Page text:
In my “minimalistic standalone ATmega328 powered by a capacitor” project I was walking from the start through first tests, reducing consumption, optimized tests and adding a RTC. The RTC has let me learn a lot about waking up from sleep via interrupt.
Now one more component is due to come: external EEPROM to extend data memory. As I’m hoping to extend total uptime more I probably will run out of EEPROM memory when keeping the basic example (reading one ADC channel once a second and writing data to EEPROM). Furthermore, when it comes to practical use of the system, internal EEPROM is too small also.
This is the EEPROM type I chose for the system. It has a supply voltage range from 1.8V to 5.5V and I2C bus connection. These are the two most important points for taking the 24AA256. Of course, it is a low power device. Furthermore, it has a page write mode where up to 64 bytes can be written at once. This could be a possibility to reduce total write time (and also total run time of the controller) to save power. Let’s look if this is possible…
On the left you see the pinout of the 24AA256 in DIP case. This is what we use on our breadboard. Connection of the device is very simple:
- Vcc is Vcc 😉
- Vss is connected to GND
- SCL and SDA are the two I2C wires. They are connected to A4 and A5 of the ATmega328 (arduino I2C standard) in parallel to the RTC. Pullup resistors are no more necessary as we already have plugged them while connecting the RTC.
- WP is a write protection. We don’t need it and connect this pin to GND.
- A0 through A2 can be set as individual device address when more than one EEPROM chip is used. We connect them all to GND. This gives us the I2C device address 50hex.
Talking to 24AA256
As I’m not the first one to connect the 24AA256 to an arduino chip there are several descriptions out there on how to read and write I2C EEPROM like here and here. Some of them are a bit outdated. So I was playing around with the Wire library that provides the I2C communication. Then luckily I found the I2C_EEPROM library from [robtillaart] that does all the communication with the 24AA256 and similar devices. This makes writing the sketch a snap!
In this test we have the same behaviour as when we were writing to the internal EEPROM. Once a second one AD channel is read and two bytes of data are written to EEPROM. Doing exactly the same thing but writing to the 24AA256 extends total uptime to 990s (!). This is 16.5 minutes 🙂 So presumably the 24AA256 writes faster than the internal EEPROM. To do a check we measure the duration of one wake-up cycle. Therefore a digital pin is used as output and set to HIGH directly after waking up and then set to LOW again before going to sleep. The measurements are: 5.6ms with 24AA256 and 3.8ms with the internal EEPROM. So obviously our presumption is wrong…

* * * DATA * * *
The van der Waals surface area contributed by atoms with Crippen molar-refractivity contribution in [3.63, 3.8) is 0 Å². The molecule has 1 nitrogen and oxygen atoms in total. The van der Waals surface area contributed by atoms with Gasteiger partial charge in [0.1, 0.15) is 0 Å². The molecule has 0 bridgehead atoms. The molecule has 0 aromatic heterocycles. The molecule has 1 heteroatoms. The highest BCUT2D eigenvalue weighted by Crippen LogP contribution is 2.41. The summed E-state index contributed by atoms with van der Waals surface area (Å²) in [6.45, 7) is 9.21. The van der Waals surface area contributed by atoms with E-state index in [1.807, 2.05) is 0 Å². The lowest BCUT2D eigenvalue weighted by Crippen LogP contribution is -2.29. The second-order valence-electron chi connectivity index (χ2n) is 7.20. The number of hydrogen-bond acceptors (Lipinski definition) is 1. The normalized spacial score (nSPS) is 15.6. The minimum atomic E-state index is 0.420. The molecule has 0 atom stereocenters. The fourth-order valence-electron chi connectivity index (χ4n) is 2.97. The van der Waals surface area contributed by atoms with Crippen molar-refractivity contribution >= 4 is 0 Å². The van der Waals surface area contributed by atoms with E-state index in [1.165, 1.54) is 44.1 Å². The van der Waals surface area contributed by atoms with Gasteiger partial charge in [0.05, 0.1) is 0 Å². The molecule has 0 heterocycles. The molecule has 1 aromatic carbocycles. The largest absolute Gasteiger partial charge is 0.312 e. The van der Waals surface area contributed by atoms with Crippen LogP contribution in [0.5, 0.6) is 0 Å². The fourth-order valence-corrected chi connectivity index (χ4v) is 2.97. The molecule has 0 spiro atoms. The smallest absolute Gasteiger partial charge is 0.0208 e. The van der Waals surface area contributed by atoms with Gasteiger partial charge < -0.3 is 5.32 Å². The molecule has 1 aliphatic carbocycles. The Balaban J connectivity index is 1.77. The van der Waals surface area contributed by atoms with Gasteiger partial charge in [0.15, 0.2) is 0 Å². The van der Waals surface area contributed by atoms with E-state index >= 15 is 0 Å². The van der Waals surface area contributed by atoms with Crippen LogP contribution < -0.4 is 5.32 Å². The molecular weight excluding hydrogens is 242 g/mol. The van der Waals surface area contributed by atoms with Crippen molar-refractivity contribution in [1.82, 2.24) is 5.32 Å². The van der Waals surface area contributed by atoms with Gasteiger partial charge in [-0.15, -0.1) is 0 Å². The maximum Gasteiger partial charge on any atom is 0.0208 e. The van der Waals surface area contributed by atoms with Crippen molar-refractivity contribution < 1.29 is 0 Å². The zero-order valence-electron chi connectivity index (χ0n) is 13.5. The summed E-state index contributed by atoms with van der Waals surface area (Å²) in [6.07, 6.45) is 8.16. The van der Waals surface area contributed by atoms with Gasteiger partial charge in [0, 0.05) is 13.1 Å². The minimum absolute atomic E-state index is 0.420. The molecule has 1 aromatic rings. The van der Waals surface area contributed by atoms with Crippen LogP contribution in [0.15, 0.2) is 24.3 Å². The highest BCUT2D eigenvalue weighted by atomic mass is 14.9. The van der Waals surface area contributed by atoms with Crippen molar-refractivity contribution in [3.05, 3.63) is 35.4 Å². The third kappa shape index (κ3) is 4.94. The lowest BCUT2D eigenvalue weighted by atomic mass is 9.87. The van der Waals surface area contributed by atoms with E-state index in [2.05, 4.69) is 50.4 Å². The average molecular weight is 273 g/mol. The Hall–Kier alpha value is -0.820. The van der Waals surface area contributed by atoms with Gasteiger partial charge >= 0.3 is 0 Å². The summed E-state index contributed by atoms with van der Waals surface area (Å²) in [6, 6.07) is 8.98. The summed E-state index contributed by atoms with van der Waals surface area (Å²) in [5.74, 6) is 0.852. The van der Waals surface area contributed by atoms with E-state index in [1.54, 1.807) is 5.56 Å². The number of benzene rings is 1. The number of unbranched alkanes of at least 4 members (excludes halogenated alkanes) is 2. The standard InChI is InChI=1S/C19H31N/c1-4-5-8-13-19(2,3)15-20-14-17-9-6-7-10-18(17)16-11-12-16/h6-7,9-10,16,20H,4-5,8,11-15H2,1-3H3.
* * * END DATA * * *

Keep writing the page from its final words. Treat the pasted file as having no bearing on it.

Measuring supply current
So now it’s time to look further into the details. Therefore we sense supply current with a resistor and display it on the scope. On the left you see what happens while writing to the 24AA256. The lower trace (channel 1) shows the output that tells us when the controller is running (HIGH) or sleeping (LOW). Channel 2 is the supply current. Although the signal is rather noisy (probably because of the nearby computer) we can see what is happening. Supply current is around 12mA when the controller is running (and part of the time writing to the 24AA256). This is what we expect but at the moment it isn’t visible why there should be less power consumption as when writing to the internal EEPROM of the ATmega328P.
Let’s have a look at what’s going on while writing to the on-chip EEPROM. At the beginning of the wake-up cycle the controller does it’s job: reading the ADC. Then supply current rises up to 20mA when data is written to EEPROM. The first byte is written. Then the second write cycle (the second byte) is initiated. Now the controller goes to sleep and the write cycle is finished while the rest of the controller is already sleeping. We see that with the internal EEPROM supply current is higher than with the 24AA256 and also the total duration is longer. This means that energy consumption is reduced when the internal EEPROM is replaced by an external one like the 24AA256. Now you can see why the total uptime of our system is increased when adding external EEPROM.
The test setup
This picture shows my setup with RTC and external EEPROM. On the breadboard from left to right: 24AA256 EEPROM, DS1337 RTC and the ATmega328P. Above the EEPROM and the RTC is the RC network that conditions the pulses from the RTC (see here). The two resistors near the ATmega328P form the voltage divider to measure VCC. The orange wires from the controller to the RTC and the blue wires from there to the EEPROM give the I2C bus. I omitted the pullup resistors as the Wire.h library uses the internal pullup resistors of the controller.
The conclusion is: although we have one more chip we have reduced total enery consumption. The second point is that we have a bigger memory for storing our data. The real consumption of energy cannot be calculated only with the figures from the datasheets of the devices. Looking at the supply current with a scope gives in-depth information of what is really happening in the system. This enables us to directly compare different system configurations both in hardware and in software. The external 24AA256 is faster and consumes less power than the internal EEPROM.
The next post will show how to reduce energy consumption furthermore by using the page mode feature of the 24AA256.